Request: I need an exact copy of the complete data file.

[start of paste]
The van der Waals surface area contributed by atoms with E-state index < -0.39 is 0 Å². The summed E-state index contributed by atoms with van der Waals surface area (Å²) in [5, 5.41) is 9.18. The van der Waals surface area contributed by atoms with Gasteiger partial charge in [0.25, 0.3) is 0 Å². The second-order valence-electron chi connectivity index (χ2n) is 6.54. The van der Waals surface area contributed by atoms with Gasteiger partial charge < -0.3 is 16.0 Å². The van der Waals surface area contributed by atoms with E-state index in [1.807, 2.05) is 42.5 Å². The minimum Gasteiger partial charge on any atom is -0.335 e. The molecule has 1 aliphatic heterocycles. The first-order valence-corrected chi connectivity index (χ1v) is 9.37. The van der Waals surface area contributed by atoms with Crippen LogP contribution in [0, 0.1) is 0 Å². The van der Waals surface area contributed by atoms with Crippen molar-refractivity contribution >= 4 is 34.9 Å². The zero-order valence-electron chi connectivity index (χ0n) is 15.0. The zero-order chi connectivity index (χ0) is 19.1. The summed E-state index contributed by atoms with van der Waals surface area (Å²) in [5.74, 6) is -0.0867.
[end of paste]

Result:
The van der Waals surface area contributed by atoms with E-state index < -0.39 is 0 Å². The summed E-state index contributed by atoms with van der Waals surface area (Å²) in [5, 5.41) is 9.18. The van der Waals surface area contributed by atoms with Gasteiger partial charge in [0.25, 0.3) is 0 Å². The second-order valence-electron chi connectivity index (χ2n) is 6.54. The van der Waals surface area contributed by atoms with Gasteiger partial charge < -0.3 is 16.0 Å². The van der Waals surface area contributed by atoms with E-state index in [1.807, 2.05) is 42.5 Å². The minimum Gasteiger partial charge on any atom is -0.335 e. The molecule has 1 aliphatic heterocycles. The first-order valence-corrected chi connectivity index (χ1v) is 9.37. The van der Waals surface area contributed by atoms with Crippen LogP contribution in [0, 0.1) is 0 Å². The van der Waals surface area contributed by atoms with Crippen molar-refractivity contribution >= 4 is 34.9 Å². The zero-order valence-electron chi connectivity index (χ0n) is 15.0. The zero-order chi connectivity index (χ0) is 19.1. The summed E-state index contributed by atoms with van der Waals surface area (Å²) in [5.74, 6) is -0.0867.